Animal coloration can be the result of many interconnected elements, including the production of colour-producing molecules de novo, as well as the acquisition of pigments from the diet. When acquired through the diet, carotenoids (a common class of pigments) can influence yellow, orange, and red coloration and enhanced levels of carotenoids can result in brighter coloration and/or changes in hue or saturation. We tested the hypothesis that dietary carotenoid supplementation changes the striking black and yellow coloration of the southern corroboree frog (Pseudophryne corroboree, Amphibia: Anura). Our dietary treatment showed no measurable difference in colour or brightness for black patches in frogs. However, the reflectance of yellow patches of frogs raised on a diet rich in carotenoids was more saturated (higher chroma) and long-wave shifted in hue (more orange) compared to that of frogs raised without carotenoids. Interestingly, frogs with carotenoid-poor diets still developed their characteristic yellow and black coloration, suggesting that their yellow colour patches are a product of pteridines manufactured de novo.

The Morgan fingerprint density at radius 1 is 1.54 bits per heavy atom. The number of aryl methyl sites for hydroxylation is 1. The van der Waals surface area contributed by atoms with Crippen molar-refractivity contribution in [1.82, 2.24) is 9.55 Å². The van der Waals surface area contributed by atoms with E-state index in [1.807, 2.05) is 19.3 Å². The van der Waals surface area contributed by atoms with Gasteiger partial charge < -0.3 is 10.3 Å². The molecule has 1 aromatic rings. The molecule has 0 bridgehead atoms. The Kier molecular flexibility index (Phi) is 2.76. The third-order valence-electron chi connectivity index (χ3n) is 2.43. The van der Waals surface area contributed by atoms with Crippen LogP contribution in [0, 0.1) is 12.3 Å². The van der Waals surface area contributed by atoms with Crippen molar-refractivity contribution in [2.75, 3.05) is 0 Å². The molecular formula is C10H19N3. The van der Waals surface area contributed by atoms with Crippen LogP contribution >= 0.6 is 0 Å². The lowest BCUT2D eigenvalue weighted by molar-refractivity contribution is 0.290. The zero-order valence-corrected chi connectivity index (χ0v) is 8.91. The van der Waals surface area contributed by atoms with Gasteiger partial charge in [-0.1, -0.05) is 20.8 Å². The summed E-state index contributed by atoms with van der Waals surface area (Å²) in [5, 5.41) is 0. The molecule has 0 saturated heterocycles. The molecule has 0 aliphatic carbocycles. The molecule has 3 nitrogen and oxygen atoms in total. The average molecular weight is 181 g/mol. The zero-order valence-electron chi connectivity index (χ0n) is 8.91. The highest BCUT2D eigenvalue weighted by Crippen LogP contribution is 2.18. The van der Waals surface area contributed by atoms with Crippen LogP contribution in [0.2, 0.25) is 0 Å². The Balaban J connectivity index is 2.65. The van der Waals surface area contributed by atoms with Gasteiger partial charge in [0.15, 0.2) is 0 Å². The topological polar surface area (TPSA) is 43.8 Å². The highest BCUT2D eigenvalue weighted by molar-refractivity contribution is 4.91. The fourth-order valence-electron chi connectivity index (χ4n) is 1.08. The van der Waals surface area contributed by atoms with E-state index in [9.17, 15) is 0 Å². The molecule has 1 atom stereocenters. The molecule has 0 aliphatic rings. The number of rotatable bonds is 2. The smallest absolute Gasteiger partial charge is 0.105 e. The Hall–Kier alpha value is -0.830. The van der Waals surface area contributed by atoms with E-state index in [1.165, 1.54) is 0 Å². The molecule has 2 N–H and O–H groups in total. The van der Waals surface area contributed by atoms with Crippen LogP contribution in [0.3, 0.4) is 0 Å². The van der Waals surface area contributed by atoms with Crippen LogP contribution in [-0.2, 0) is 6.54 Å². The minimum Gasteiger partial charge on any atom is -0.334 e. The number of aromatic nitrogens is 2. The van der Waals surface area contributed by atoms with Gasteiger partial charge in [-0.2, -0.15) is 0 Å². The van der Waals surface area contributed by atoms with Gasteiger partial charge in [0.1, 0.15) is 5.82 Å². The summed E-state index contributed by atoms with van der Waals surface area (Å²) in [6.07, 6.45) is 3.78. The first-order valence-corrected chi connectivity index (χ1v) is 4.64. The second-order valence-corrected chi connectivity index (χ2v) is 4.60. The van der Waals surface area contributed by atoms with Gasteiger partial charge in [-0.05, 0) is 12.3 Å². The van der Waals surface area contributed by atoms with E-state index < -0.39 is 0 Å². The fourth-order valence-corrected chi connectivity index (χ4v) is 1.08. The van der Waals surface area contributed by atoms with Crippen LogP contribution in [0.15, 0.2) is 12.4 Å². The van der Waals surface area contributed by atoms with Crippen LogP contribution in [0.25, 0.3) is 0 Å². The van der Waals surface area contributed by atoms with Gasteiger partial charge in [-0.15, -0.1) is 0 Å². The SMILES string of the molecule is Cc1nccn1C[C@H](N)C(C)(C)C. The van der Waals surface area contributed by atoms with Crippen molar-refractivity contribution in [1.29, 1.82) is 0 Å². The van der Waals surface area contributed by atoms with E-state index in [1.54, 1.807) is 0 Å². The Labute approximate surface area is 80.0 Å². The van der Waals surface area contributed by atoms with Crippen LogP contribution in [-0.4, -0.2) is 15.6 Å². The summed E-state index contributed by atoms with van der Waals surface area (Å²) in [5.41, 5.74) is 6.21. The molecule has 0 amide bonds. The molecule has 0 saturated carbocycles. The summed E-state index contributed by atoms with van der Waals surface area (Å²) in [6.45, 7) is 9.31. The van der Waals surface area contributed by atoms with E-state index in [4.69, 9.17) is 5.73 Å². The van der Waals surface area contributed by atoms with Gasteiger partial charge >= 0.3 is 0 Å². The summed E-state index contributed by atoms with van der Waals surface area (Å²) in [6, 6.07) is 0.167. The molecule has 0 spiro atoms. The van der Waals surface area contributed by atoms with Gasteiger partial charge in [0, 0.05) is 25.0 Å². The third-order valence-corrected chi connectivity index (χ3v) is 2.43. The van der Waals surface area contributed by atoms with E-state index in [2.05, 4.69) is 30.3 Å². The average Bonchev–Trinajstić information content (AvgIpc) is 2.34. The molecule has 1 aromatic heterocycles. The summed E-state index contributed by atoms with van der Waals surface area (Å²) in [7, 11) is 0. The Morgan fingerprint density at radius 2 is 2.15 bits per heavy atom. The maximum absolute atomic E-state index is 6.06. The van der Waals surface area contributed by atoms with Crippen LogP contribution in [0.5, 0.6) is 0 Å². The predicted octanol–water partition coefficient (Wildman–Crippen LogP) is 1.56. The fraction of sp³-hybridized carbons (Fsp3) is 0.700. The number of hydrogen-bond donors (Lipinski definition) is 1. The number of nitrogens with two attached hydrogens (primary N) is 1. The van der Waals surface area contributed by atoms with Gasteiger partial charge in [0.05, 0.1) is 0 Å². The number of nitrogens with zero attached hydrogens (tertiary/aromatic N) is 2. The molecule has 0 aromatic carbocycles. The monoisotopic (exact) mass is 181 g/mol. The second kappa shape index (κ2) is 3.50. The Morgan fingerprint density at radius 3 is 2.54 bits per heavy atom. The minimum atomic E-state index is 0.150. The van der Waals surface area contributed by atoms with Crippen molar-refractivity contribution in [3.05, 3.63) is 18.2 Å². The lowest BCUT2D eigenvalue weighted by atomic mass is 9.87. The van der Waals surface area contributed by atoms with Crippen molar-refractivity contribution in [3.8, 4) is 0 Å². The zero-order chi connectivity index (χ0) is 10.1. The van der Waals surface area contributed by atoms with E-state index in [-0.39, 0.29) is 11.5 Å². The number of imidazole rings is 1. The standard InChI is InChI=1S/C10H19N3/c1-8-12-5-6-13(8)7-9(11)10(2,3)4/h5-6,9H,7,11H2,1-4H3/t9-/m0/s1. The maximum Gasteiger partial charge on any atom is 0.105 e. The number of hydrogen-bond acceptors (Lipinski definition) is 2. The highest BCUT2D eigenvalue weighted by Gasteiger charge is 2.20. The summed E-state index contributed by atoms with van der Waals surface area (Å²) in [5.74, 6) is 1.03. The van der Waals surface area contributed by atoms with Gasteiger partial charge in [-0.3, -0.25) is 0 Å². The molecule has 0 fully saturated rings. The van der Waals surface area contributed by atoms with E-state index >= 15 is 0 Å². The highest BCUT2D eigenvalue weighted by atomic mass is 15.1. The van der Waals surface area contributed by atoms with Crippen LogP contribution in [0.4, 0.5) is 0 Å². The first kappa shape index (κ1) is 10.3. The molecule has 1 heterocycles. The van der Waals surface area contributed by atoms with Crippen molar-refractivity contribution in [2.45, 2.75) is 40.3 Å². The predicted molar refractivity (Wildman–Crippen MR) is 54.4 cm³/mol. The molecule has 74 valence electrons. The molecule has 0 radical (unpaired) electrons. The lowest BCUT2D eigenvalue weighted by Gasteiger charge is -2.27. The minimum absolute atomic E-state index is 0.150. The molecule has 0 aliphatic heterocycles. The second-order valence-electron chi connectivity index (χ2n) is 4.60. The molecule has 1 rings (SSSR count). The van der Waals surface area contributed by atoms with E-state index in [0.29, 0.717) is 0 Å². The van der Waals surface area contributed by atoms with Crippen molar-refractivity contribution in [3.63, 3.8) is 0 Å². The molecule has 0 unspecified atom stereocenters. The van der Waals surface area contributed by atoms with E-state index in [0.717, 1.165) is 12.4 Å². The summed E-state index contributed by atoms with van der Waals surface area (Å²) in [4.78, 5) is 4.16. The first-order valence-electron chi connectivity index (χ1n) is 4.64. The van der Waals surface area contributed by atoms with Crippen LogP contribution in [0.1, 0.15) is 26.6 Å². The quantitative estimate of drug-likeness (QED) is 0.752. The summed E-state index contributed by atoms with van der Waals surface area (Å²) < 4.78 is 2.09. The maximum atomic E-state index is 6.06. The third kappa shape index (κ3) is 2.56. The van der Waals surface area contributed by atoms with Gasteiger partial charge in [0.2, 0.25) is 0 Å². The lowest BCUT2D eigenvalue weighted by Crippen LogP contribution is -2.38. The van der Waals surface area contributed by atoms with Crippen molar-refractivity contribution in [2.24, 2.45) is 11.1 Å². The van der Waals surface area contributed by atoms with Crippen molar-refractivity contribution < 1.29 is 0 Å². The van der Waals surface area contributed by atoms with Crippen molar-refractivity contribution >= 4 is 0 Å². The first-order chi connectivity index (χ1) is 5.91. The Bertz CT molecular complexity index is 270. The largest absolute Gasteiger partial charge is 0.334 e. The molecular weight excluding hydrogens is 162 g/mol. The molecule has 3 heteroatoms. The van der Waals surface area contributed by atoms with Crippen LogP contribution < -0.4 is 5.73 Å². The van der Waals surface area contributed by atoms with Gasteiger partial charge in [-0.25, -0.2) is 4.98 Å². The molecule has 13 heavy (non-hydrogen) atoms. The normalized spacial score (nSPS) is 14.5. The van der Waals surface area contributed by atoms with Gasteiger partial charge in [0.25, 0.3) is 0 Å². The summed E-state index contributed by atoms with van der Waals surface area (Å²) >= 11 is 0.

Bibliographical noteFunding Information:
We thank the anonymous reviewers for useful feedback on the manuscript, as well as John Endler, Martin Stevens, Devi Stuart-Fox, Thomas White, Jan Hemmi, and Danielle Klomp for advice on colour and pattern analysis. We also thank the staff in the Herpetology Department of Melbourne Zoo for providing the Southern Corroboree Frog eggs, and Taronga Zoo's Herpetofauna Division (Adam Skidmore, Michael McFadden, and Dr Peter Harlow) for advice on captive husbandry requirements, as well as their assistance with the construction of the automated tadpole-rearing system.
© 2016 The Linnean Society of London
- morphological colour change
- ontogenetic colour change